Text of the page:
Greggs

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Throughout 2018 it seemed awareness around environmental impacts of food rose to unprecedented levels. Though the year is young, 2019 does not seem to be reversing this trend at all. “Veganuary” is seemingly more popular than ever. And an increasing number of companies have announced vegan food choices. But is the mass adoption of vegan and vegetarian diets sufficient to actually have a positive environmental impact?

The environmental impact of animal agriculture

It is clear that the impacts of industrial agriculture on our environment are huge. According to the UN Food and Agriculture Organisation 14.5% of greenhouse gas emissions are a result of cattle farming.

And the impact is not limited to climate change. Animal agriculture also contributes to deforestation and biodiversity loss through clearing land for grazing. Not only this, but the amount of food needed to raise cattle represents a massive waste of land and grain. 97% of world soymeal is used to feed animals at one stage.

Why veganism?

The response some have taken to this environmental crisis is refusing to eat or purchase animal products. Many, myself included, hope that by not putting money towards animal agriculture the practice will become so financially unviable that meat and dairy production will cease.

As a result, the vegan diet can be seen as a form of boycott, with individuals refusing to put money into harmful industries, and thus putting pressure on the damaging practices occurring. Veganism, if it wishes to be environmentally useful, should hold these companies to account, by undermining their profits, and encouraging the development of entirely new sustainable food systems.

Vegan paradise or corporate co-option?

Yet, as the number of vegan consumers has skyrocketed many international companies are responding by creating new foods tailored to the diet. Just this year, MacDonald’s has developed a vegetarian “happy meal”, TGI Fridays have announced a “bleeding” burger, and Gregg released its controversial vegan sausage roll. Irrespective of whether these options are tasty or popular, it’s clear that this diet is no longer the lifestyle choice of eco-militants but is entering the mainstream.

With this rise in popularity, there must come concerns about whether attempts to make food more sustainable are being co-opted and used for commercial purposes. By purchasing a vegan meal from a large food chain, you throw your income towards a business which may also be facilitating further environmental destruction from animal products. Rather than forcing a company to adopt sustainable food sources, the purchasing of the vegan option may in fact be increasing the money a company has available to spend on new environmentally damaging meals. For example, by picking MacDonald’s veggie option, you’re also giving money to a company which has sold beef through tens of thousands of restaurants and once took two Greenpeace London activists through court for libel, unrepresented and juryless.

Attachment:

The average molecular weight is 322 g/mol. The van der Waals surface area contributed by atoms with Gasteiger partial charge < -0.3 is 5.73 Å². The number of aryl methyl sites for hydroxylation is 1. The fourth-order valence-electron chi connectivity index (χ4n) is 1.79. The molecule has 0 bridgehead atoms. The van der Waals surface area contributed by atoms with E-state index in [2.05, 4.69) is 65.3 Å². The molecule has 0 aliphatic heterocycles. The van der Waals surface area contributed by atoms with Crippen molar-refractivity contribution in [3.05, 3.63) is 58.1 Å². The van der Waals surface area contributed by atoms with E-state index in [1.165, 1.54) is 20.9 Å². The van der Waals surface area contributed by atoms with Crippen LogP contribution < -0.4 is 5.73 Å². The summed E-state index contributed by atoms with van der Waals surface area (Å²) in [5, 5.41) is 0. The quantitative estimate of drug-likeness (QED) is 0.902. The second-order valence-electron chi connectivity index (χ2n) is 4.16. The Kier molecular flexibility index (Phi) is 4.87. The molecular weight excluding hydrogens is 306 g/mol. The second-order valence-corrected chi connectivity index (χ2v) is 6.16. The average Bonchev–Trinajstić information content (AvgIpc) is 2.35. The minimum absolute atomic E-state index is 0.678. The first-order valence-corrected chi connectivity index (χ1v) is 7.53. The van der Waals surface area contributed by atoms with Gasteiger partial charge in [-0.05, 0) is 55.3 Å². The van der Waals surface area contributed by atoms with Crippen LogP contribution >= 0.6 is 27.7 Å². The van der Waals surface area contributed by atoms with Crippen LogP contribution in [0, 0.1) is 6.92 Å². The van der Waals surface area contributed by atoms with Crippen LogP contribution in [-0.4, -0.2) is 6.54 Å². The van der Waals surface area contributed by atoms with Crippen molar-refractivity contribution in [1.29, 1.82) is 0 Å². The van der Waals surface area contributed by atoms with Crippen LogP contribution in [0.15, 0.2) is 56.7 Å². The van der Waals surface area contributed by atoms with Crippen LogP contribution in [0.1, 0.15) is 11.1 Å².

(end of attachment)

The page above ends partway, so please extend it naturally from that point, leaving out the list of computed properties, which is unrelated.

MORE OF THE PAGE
Advertising and culture

An insight should be taken from the feminist movement – in particular from those who campaign against harmful “detox” diets encouraged through body shaming and misogynistic messaging. Activists point out that the diet industry uses advertising and cultural tropes to create bodily discomfort which is then commercialised through the sale of dietary fixes for these perceived problems.

This shows that diets are not purely our own choice but pushed onto us by industries pursuing maximum profit and the pushing of meat, dairy, and other animal products has been widespread. Fast food chains use mascots to encourage young children to eat regularly with them and spend upwards of $190 million a year just in the US on advertising their food.

But this is not limited to advertising, as Carol J Adams argues in her book, The Sexual Politics of Meat, the consumption of animal products is culturally linked to concepts of toxic masculinity, with men encouraged to eat red meat as the “manly thing” to do. Unsustainable food companies have contributed and encouraged this culture to drive increasing sales and loyalty from consumers. So, if one purchases into vegan food from traditionally unsustainable businesses, not only may your money be facilitating the use of environmentally damaging food, but it may in fact be used to push those diets onto wider consumers, causing even more damage.

Where do we go from here?

Going vegan is one tool which can be used to undermine the huge impact commercial animal agriculture has on our planet’s health. But the simple eating of vegan food alone isn’t necessarily going to undermine these practices. What we eat, how it is produced, and the amount we consume all are questions that need to be answered as we transform food production in the face of runaway climate change and biodiversity loss.

These questions are not answered when our dietary choices boil down to choosing the latest cool vegan option whenever they are released. The environmental movement needs to be wary about how the switch to plant-based diets can be easily incorporated into existing unsustainable food systems, otherwise its impact may be slighted. More pressure needs to be placed on international agriculture to meet the needs of the planet.

This pressure isn’t going to come from vegan sausage rolls.

Harry Holmes

About Harry Holmes

Harry Holmes is an environmentalist and student in his final year of law at Oxford University. His writing interests include the intersection of environmental issues with systems of class, colonialism, and injustice as well the movement for regional autonomy within the UK. He is also a member of the UK Youth Climate Coalition and lives in Yorkshire, where he can usually be found reading or walking. He can be contacted on twitter @hlholmes98 or on email at hlholmes98@gmail.com.